Re: Le Tarot arithmologique - la séquence 1+4+7+10 = 22

#401
Hi Steve

My synthesis of the question...

Isabella d'Este: Marchioness of Mantua 1474-1539 a Study of the Renaissance Vol. 1
On the Marchesa's return home, the alarming increase of the plague compelled her to leave Mantua and take her children to the villa of Sacchetta, where they spent the summer months. Here, on her birthday, the 16th of May, she received a present of exceptional interest in the shape of a treatise, composed by Mario Equicola, on her favourite motto, Nec spe nec metu.

The Marchesa, as we have already seen, in common with most Italian lords and ladies of the age, was in the habit of adopting special devices and mottoes. The musical notes which gave expression to her love of music, the candelabra bearing the motto Sufficit unum in tenebris which Paolo Giovio suggested, and which were embroidered in gold on her festal robes, may still be seen among the decorations of her camerini at Mantua. There too, inscribed in quaint characters, we may read the words of her favourite motto, Nec spe nec metu, by which she expressed that serene equanimity and philosophic frame of mind to which she aspired, neither elated by hope nor cast down by fear. She chose this motto for her own as early as 1504, when, at the request of her friend Margherita Cantelma, she gave one of the Imperial ambassadors who visited Mantua and Ferrara gracious permission to use the words in writing and in his armorial bearings and on the liveries of his servants, "we ourselves," she wrote at the time, "being the inventor of this motto, and having adopted it as our peculiar device." In the following autumn Mario Equicola, the Calabrian secretary of Margherita Cantelma, who had followed her and Sigismondo to Ferrara, and was often employed by the Este princes, wrote from Blois to inform Isabella that he had written a book on this device, and only awaited her permission to publish the work.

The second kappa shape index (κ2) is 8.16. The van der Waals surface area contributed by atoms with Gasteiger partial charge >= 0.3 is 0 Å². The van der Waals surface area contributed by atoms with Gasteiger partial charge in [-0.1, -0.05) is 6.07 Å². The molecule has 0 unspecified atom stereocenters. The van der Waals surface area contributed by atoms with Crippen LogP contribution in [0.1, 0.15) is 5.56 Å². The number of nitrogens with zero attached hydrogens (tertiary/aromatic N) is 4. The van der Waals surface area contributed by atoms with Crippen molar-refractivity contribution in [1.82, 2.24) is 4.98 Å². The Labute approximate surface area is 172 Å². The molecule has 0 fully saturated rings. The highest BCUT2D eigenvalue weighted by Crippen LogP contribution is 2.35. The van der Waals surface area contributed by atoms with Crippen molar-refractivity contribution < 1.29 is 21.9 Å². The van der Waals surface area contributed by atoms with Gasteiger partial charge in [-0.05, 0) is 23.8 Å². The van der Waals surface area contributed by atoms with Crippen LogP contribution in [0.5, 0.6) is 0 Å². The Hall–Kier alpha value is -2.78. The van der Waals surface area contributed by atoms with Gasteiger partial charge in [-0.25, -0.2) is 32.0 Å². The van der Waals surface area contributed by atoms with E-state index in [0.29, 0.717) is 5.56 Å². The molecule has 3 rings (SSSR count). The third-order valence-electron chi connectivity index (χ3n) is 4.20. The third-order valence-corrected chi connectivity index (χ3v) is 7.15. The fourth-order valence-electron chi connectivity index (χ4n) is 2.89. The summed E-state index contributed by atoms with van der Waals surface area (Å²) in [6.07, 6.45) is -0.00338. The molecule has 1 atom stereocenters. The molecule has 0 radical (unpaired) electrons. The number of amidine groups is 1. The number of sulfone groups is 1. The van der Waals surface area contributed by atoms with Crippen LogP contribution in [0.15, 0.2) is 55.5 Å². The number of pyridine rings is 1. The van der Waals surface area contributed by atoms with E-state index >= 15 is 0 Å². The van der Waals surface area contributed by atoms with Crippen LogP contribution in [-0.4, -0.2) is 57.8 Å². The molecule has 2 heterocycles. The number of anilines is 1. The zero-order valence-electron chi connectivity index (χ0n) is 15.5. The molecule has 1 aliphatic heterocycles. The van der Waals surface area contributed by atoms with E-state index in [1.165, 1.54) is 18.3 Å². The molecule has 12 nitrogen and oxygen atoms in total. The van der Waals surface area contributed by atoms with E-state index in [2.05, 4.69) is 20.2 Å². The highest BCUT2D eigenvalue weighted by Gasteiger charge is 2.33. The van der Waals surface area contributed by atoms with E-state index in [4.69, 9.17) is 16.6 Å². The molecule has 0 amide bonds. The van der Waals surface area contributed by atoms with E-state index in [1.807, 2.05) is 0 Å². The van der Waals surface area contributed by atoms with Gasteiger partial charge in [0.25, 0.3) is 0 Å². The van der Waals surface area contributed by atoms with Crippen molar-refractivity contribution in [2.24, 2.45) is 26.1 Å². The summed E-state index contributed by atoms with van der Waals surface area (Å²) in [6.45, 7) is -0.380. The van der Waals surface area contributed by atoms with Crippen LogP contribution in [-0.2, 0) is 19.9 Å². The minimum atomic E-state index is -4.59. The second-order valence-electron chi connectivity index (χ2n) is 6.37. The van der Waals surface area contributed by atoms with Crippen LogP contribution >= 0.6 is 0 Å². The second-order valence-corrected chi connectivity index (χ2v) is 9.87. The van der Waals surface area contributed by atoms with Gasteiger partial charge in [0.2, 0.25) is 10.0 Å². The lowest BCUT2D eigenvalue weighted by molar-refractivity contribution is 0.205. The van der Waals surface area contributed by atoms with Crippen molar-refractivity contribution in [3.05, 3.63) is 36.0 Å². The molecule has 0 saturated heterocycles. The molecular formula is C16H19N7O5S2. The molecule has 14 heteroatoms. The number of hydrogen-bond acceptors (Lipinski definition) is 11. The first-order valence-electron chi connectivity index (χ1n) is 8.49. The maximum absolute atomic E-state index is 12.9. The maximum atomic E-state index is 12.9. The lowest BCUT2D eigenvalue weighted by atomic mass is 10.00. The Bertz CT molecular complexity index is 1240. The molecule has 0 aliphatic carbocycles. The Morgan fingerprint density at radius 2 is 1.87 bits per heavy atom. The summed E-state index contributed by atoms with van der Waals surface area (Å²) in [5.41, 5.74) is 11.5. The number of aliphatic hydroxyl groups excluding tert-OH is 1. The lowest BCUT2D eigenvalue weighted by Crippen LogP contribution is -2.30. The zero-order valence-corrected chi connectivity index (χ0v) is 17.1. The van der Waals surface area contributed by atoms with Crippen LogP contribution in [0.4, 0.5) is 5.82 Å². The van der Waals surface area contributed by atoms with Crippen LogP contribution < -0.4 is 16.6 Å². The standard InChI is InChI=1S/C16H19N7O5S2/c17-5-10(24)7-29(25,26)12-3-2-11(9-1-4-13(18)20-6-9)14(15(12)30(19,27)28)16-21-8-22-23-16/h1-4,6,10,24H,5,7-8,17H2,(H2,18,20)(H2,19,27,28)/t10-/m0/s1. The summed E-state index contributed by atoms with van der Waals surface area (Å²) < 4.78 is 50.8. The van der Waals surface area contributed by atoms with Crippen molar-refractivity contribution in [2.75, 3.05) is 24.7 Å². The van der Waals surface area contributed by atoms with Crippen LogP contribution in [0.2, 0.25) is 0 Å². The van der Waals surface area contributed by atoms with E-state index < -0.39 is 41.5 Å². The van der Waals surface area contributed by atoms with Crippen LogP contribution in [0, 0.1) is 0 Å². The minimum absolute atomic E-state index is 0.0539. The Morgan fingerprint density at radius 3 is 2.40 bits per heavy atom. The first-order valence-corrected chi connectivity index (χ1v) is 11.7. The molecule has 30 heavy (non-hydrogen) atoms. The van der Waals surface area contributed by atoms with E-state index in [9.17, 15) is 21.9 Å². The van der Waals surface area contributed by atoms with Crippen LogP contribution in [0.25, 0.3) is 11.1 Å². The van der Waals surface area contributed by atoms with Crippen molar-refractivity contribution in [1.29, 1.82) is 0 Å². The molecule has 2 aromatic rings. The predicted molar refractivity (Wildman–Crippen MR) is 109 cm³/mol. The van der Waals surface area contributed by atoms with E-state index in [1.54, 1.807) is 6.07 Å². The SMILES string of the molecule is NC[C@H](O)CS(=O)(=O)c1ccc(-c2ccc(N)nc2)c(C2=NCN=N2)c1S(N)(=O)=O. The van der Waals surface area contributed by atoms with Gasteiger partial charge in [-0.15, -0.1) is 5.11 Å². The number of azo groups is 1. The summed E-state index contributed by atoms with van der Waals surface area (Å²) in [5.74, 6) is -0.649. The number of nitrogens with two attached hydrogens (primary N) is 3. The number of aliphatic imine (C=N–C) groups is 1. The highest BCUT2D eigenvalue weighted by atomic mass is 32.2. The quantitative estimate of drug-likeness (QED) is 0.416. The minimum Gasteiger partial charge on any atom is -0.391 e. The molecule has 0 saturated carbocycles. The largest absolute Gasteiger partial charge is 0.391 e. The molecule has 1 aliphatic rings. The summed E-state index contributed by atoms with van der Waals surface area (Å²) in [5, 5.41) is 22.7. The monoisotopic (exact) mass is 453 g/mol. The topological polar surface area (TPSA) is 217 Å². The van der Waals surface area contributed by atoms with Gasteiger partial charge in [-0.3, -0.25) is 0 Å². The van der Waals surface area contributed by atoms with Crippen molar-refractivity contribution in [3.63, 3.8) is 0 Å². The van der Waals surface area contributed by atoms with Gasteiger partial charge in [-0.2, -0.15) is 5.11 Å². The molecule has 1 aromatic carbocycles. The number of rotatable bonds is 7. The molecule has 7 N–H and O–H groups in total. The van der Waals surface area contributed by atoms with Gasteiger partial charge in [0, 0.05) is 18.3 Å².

"Most illustrious Lady, -- It was the custom of ancient authors to seek for noble and excellent subjects in order to render their works immortal. Signora mia, although I am only a poor man of letters, I thank God, who has allowed me to serve Your Excellency, from whose rare talents and lively wit I hope some of my writings may acquire fame and authority. In this firm hope, I have composed a book of some forty sheets, in interpretation of Nec spe nec metu, making mention of the words on every page. In the said book I introduce discussions on the meaning of this motto, which will show Your Signory the methods of ancient poetry, philosophy, and theology, connecting Nec Nec nec metu with each in turn, and praising this motto above all others ever composed. I beg you to give me leave to publish and print this little work, and if you wish, will send it to you before it is published. I await your pleasure, certifying that the twenty-seven chapters on this inscription are nearly finished, after which I will illustrate the musical signs."

Mario had apparently divided his book into twenty-seven paragraphs, in allusion to the mystic number XXVIL., vinte sette, another device adopted by Isabella, which, we learn from Paolo Giovio, signified that all the sects (sette) of her enemies were conquered (vinte). Isabella readily gave the desired permission, and the book, printed and bound in elegant covers, was presented to her by Margherita Cantelma on her next birthday. "Your letter and the book which Madonna Margherita sent us," wrote Isabella in reply, "are a more delightful birthday present than any gift of gold or other precious things,since you have thereby exalted our little device to sublime heights."